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Note: This is a sub-section of James Watt
James Watt proposed several types of steam engine intended to produce continuous rotary motion (as distinct from rotative or rotatory engines producing rotary motion from reciprocating pistons).
Vane-type Rotary Engine
Several of Watt's proposals were thought worthy of further investigation. Fortunately, some components of a small prototype are displayed at the London Science Museum. The intended method of working is clearly shown in an animation by Bill Todd on Douglas Self's invaluable website. The hinges and their recesses would have been difficult to machine satisfactorily, and even if this difficulty could have been overcome at the time, the engine would no doubt be susceptible to damage and wear at all the contact surfaces if operated at high speed.
The photo shows the components displayed at the Science Museum. The bore of the casing would have been about 6". The description accompanying the exhibit gives a date of 1782, and states that 'a steam jet spun the three blades around a shaft'. In fact it seems more likely that the engine was intended to work by positive displacement rather than by impulse.
The components appear to be unmachined castings, rather than being the remains of a working model. It may be that Watt was unconvinced of the practicality of the engine, but decided to have the castings made, perhaps when work was slack in the brass foundry.
An alternative design had a single pivoted vane located in the casing, and a single rotating radial vane fixed to the rotor. An external valve operating mechanism would have been needed to open the vane.
James Watt had a number of ideas for 'steam wheels', and these greatly appealed to Matthew Boulton, who clearly saw the commercial potential of steam-powered rotary motion.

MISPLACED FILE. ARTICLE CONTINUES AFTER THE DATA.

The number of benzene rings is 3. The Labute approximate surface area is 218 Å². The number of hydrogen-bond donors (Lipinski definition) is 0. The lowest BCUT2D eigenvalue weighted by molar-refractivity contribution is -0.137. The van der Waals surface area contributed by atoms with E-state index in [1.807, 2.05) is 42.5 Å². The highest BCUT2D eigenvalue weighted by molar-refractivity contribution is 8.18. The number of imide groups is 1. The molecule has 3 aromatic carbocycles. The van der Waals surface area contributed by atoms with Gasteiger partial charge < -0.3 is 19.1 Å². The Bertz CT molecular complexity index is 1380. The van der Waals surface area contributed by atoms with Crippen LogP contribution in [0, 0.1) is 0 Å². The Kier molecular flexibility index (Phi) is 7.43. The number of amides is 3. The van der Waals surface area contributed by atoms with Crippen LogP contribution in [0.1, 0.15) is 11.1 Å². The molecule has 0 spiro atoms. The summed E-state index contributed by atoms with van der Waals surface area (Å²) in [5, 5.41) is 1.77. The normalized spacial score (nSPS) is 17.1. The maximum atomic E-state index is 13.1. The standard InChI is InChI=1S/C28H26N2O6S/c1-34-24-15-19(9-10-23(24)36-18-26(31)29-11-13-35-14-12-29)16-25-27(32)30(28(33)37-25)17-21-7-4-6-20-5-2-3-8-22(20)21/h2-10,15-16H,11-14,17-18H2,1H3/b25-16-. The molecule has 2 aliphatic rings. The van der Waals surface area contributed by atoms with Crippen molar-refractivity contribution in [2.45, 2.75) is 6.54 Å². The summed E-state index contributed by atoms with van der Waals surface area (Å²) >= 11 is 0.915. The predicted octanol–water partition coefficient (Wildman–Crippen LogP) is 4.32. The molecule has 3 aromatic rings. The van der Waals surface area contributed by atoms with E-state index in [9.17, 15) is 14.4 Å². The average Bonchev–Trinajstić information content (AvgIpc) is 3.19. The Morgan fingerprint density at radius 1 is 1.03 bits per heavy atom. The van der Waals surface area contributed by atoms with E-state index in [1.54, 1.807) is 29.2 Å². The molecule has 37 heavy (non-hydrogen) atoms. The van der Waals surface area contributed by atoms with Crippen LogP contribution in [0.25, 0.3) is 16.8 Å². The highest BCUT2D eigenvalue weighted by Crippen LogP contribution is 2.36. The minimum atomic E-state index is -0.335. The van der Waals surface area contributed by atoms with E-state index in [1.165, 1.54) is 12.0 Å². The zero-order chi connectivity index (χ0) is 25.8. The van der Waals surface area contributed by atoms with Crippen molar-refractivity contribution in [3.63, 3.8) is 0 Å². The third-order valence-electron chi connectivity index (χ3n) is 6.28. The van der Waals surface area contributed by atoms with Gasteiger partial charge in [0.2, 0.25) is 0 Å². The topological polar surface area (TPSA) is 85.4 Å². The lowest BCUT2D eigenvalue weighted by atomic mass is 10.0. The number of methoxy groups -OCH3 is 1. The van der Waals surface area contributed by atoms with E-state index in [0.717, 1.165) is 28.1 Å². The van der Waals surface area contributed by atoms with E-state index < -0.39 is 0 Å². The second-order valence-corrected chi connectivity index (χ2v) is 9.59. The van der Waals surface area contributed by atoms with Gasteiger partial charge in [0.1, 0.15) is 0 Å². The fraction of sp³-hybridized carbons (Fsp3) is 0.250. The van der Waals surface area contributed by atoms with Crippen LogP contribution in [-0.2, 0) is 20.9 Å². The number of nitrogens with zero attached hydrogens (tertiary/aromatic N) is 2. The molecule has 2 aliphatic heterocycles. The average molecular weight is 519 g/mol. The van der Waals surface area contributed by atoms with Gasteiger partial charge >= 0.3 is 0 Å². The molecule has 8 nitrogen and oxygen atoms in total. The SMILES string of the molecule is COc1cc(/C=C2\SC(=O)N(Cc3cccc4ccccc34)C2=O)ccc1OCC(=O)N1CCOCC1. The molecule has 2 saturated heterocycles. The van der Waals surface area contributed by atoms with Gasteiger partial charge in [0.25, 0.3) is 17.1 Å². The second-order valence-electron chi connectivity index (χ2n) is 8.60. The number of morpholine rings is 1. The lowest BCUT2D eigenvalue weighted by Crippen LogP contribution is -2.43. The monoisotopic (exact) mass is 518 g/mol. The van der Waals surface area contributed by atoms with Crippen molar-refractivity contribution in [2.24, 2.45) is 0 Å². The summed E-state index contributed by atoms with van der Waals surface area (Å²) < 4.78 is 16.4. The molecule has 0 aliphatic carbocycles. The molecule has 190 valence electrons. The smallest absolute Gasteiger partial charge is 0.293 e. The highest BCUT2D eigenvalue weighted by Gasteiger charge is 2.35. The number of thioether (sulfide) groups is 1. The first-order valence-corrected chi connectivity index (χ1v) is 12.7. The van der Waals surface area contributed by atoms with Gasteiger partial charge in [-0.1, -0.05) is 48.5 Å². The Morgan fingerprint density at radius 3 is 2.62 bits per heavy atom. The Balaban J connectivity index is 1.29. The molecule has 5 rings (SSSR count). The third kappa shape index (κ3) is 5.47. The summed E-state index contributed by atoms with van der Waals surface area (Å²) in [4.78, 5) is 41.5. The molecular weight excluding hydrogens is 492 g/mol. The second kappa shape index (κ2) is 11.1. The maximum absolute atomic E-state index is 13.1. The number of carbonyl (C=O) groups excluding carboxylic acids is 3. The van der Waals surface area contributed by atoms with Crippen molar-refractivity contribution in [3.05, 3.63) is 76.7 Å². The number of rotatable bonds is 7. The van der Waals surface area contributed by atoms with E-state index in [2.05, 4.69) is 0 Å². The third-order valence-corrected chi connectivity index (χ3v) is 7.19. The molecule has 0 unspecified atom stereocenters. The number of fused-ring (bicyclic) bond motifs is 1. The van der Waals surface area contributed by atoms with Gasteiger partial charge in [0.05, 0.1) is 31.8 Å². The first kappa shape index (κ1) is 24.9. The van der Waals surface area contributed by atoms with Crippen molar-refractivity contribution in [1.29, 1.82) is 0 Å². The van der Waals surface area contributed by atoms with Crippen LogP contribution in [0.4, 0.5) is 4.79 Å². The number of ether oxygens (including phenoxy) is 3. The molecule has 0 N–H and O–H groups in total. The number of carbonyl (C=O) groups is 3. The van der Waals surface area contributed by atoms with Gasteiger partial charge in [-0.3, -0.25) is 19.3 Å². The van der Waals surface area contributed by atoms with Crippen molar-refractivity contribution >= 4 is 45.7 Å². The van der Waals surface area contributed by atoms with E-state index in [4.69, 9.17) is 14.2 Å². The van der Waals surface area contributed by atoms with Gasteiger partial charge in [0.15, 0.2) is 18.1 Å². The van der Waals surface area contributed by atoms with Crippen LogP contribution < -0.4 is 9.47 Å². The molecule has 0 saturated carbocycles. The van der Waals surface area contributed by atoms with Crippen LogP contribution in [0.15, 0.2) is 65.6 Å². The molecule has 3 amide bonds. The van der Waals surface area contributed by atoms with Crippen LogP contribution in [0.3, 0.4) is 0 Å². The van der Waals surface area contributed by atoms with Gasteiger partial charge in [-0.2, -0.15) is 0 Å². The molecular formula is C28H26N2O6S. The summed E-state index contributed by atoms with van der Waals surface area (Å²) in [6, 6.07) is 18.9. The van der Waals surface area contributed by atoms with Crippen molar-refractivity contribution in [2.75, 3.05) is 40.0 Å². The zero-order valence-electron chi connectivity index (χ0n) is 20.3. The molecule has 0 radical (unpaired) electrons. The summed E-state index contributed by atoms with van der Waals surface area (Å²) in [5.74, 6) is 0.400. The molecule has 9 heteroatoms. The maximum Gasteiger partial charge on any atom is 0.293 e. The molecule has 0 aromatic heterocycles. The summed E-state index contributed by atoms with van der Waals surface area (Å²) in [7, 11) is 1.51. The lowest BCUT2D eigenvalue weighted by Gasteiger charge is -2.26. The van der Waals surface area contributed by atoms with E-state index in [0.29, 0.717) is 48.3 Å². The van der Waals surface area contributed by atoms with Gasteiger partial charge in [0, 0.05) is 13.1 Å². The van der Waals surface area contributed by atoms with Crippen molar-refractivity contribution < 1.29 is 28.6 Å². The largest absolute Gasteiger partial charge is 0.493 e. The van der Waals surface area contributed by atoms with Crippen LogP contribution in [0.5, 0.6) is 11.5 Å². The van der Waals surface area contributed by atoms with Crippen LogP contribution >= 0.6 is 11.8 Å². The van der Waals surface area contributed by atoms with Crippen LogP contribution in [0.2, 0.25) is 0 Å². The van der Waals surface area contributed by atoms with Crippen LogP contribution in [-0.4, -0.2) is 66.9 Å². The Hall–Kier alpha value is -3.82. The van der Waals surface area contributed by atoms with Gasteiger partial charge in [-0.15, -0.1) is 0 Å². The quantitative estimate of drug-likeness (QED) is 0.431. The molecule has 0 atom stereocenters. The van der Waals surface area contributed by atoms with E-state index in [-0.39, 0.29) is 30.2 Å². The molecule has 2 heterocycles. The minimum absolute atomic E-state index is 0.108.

One of Watt's proposals, dating from 1769, involved altering the balance of a 'steam wheel' by using steam pressure to displace a column of liquid having low volatility, such as mercury, 'Newton's metal', or oil, within the hollow rim of a wheel.
Surprisingly, this was thought worthy of developing on a large scale, using mercury. Work was started by Matthew Boulton and Dr William Small, and time and money were wasted on it until about 1782 when the idea was abandoned.. No doubt there were problems with the valves, with the stability of the mercury column, and leakage. Leakage of mercury and its vapour would have been another threat in the large catalogue of extreme industrial hazards.
R. L. Hills provides an interesting account of the progress of development and construction of the 6 ft diameter steam wheel at Birmingham, while Watt was working in Scotland. It was almost complete by February 1774, but neither Boulton or Small could afford the time to supervise further work. Watt arrived in Birmingham in May 1774, and about two months later Watt reported that it had worked by steam, and he believed that 'it will answer'. Costings were produced for a 24 ft diameter steam wheel, which included £20 worth of mercury. Of the 6 ft diameter prototype, witnesses reported that on admitting steam, it overcame the efforts of two men to hold it back.